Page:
Recommended: ‘Poetry Says’ podcasts

By and large, our experience of poetry is an active affair. Reading a poem well generally demands diligence and attention, which partially explains poetry’s neglect when compared to other artforms that are often experienced somewhat passively – from film to the visual arts, to music, to audiobooks, and even the novel, which generally relies less on an actively constructed meaning.

Of course, recordings of poems abound, and a recording of a poem can be experienced just as passively as an audiobook or piece of music. But there’s something to be said for Philip Larkin’s argument that ‘[h]earing a poem, as opposed to reading it on the page, means you miss so much – the shape, the punctuation, the italics, even knowing how far you are from the end.’

As someone who prefers to experience poems from the page, it’s a delight to have access to Alice Allan’s regular Poetry Says podcasts, a series of lively and engaging conversations about poetry. The podcasts are perfect for those moments in which reading poems from a book is impractical.

Over 100 episodes of Poetry Says are available, including episodes on Gertrude Stein, Adrienne Rich, Elizabeth Bishop, Sylvia Plath, Jack Gilbert, Ted Berrigan, Judith Wright, Jorie Graham, and contemporary Australian poets, such as Michael Farrell and Jill Jones. The episode on Plath’s bee poems is highly recommended. Invariably, an episode sends me back to a poet and their work with fresh insight and new regard.

Poetry Says website : Poetry Says on Twitter : Poetry Says on Facebook

On the Adelaide Writers’ Week Poetry Podcast

A podcast of the 2016 Adelaide Writers’ Week poetry reading is now available.

The Monday afternoon poetry reading is an enduring and eagerly anticipated tradition at Adelaide Writers’ Week. In past years, it has showcased interstate and international guests, however, this year poet and novelist Peter Goldsworthy chose five South Australian poets to read at the session, and appear in a complementary poetry feature for the March edition of Australian Book Review. The feature is part of ABR’s ‘States of Poetry’ project, a federally arranged project, funded by the Copyright Agency’s Cultural Fund, that will include poets from all states and territories.

Tom Thom Sullivan Poet Adelaide Writers Week Poetry Reading 1.jpg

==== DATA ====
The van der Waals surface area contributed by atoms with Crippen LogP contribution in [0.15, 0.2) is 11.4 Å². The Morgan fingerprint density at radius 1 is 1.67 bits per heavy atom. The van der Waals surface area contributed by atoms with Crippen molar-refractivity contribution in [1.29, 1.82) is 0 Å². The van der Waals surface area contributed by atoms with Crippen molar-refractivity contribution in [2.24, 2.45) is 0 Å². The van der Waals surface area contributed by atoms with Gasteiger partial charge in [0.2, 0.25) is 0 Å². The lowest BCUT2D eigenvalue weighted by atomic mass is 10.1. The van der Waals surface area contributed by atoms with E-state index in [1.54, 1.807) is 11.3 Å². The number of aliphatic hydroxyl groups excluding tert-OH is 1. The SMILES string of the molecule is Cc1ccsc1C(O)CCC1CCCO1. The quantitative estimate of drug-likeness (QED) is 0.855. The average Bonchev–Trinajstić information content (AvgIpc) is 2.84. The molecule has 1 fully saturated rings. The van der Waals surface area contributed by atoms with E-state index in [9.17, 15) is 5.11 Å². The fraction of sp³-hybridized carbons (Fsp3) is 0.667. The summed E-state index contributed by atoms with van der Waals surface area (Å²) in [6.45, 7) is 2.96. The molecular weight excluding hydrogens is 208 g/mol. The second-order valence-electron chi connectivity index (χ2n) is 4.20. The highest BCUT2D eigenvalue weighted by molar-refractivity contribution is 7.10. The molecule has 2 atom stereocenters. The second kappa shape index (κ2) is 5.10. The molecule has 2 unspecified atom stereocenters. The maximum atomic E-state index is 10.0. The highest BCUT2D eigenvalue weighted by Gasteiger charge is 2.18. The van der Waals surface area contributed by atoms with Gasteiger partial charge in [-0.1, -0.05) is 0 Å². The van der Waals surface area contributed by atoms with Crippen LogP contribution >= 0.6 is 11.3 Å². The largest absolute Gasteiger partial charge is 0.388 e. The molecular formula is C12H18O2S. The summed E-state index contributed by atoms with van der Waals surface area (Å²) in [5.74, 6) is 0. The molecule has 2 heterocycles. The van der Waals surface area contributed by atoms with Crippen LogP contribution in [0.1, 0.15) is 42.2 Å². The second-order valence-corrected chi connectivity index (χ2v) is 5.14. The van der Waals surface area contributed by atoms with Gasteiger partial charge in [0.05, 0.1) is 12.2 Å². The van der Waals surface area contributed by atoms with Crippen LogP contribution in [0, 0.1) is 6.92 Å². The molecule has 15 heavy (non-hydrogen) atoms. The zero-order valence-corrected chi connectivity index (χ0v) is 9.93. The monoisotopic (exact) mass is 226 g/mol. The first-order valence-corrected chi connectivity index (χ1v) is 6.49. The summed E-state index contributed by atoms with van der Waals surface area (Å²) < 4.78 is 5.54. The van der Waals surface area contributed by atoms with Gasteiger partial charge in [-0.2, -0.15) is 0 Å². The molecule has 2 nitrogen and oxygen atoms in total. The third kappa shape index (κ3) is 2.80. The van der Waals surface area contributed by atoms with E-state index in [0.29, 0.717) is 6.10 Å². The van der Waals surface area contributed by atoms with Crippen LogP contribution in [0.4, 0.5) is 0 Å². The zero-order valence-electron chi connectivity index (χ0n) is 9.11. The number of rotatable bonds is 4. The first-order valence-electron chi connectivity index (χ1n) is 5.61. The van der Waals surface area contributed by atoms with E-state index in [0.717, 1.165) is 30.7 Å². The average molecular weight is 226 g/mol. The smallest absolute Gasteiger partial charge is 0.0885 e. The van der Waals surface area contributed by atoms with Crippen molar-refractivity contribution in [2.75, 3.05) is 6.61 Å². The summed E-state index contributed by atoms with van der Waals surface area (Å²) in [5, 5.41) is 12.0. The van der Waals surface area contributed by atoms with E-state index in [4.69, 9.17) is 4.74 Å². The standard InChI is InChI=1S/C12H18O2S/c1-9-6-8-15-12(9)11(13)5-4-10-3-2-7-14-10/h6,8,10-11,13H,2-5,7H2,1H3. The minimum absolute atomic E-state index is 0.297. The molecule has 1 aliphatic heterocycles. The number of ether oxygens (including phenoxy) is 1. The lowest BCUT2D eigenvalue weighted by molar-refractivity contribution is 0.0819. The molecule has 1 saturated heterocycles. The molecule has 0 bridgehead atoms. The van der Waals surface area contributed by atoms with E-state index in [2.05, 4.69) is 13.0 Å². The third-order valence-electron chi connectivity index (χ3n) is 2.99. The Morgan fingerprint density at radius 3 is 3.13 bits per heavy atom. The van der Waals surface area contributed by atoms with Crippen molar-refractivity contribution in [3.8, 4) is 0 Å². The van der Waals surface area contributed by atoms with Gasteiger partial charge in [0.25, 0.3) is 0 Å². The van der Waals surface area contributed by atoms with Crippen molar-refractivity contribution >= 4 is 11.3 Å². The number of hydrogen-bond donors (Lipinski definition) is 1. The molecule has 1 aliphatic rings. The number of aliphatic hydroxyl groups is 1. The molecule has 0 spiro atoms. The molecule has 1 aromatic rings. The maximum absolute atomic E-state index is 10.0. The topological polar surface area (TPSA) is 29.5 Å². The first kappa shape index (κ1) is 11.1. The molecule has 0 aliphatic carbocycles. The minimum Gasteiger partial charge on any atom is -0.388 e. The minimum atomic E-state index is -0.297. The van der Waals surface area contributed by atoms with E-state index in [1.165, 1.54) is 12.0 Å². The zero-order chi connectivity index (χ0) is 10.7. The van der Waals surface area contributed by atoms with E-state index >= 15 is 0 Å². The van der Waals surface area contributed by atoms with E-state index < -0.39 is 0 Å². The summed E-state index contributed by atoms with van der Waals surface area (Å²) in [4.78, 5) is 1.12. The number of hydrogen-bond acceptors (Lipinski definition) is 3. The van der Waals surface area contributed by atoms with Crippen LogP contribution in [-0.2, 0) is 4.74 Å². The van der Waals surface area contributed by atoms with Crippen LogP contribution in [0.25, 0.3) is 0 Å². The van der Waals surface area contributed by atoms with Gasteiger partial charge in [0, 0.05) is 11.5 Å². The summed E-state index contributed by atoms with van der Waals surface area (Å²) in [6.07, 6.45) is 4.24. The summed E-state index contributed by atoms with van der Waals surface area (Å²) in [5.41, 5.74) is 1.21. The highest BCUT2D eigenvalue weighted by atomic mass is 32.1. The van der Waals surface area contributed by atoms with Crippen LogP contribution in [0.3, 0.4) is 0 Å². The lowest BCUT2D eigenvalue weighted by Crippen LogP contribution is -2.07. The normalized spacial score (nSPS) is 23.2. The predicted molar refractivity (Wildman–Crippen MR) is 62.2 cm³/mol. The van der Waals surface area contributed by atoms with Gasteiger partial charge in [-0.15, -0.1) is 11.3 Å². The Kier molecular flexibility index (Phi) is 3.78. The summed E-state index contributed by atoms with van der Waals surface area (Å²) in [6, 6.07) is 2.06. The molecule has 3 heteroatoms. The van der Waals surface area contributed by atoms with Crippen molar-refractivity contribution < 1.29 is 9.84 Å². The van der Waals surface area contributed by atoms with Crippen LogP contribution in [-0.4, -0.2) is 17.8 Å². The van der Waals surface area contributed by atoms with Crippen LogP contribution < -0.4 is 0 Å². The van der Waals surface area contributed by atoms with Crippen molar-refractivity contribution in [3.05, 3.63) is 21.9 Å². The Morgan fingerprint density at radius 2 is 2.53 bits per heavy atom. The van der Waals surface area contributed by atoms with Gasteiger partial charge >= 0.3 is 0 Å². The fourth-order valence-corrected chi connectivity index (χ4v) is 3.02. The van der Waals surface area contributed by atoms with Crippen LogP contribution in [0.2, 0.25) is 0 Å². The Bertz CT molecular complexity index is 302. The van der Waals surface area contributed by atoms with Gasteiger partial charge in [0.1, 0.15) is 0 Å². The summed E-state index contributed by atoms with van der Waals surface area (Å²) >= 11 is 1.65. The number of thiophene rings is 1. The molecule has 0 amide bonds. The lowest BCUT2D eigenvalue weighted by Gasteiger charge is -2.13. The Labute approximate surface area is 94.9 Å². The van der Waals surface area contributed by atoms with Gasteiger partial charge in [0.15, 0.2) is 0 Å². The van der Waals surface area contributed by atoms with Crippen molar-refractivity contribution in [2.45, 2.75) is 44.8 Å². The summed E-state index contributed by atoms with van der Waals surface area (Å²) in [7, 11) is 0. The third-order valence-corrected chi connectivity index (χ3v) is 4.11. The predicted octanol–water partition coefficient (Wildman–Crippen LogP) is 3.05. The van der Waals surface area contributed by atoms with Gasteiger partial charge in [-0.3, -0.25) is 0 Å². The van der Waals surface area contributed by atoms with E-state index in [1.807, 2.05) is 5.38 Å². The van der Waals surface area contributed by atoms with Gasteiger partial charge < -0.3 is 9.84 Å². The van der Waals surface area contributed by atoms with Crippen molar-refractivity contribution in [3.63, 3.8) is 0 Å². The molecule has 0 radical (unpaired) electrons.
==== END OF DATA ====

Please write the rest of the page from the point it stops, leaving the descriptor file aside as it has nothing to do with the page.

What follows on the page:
I’m among the poets who were chosen to appear at the reading, along with Aidan Coleman, Jelena Dinic, Jill Jones and Kate Llewellyn. The reading, like all Writers’ Week sessions, was a free event and took place in the Pioneer Women’s Memorial Garden. The poetry reading is well attended year-after-year, but this year’s crowd was the largest I’ve seen. Details for the podcast are as follows:

Laura Kroetsch: Director’s introduction (0:00)

Peter Goldsworthy: Chair (0:17)

Aidan Coleman (2:40) @AidanColeman4

Jelena Dinic (17:06)

Jill Jones (28:48) @_jill_jonesblog

Kate Llewellyn (40:50)

Thom Sullivan (53:12)

One poem by each poet appears in the March 2016 print (“dead tree”) edition of ABR, along with a poem by Ken Bolton. A further four poems by each poet will be published on ABR’s website as part of the ‘States of Poetry’ project (forthcoming). ‘States of Poetry’ anthologies for the Australian Capital Territory (ACT), Victoria and Queensland are already accessible online.

Tom Thom Sullivan Poet Adelaide Writers Week Poetry Reading 2

I’m somewhat sympathetic to Philip Larkin’s view that “[h]earing a poem, as opposed to reading it on the page, means you miss so much – the shape, the punctuation, the italics, even knowing how far you are from the end.” With that in mind, I’m happy to indicate where the poems I read during the session can be found in print and/or online, including a poem by American poet AR Ammons (1926-2001):

“Homo Suburbiensis” (Cordite)

“Threshold” (forthcoming)

“Freehold” (The Best Australian Poems 2015, Black Inc, 2015)

“In Camera” (Australian Book Review, online and March 2016 print edition)

“The City Limits” (AR Ammons)

“Carte Blanche” (Cordite, The Best Australian Poems 2014, Black Inc, 2014)

“All Things Go” (Australian Book Review)

“Nothing Doing” (Australian Love Poems, Inkerman & Blunt, 2013)

As stated by Peter at the end of the session, South Australian poets and ABR’s ‘States of Poetry’ project will feature at Writers’ Week in future years. It’s an addition to a venerable tradition that’s well worth applauding.

Ref.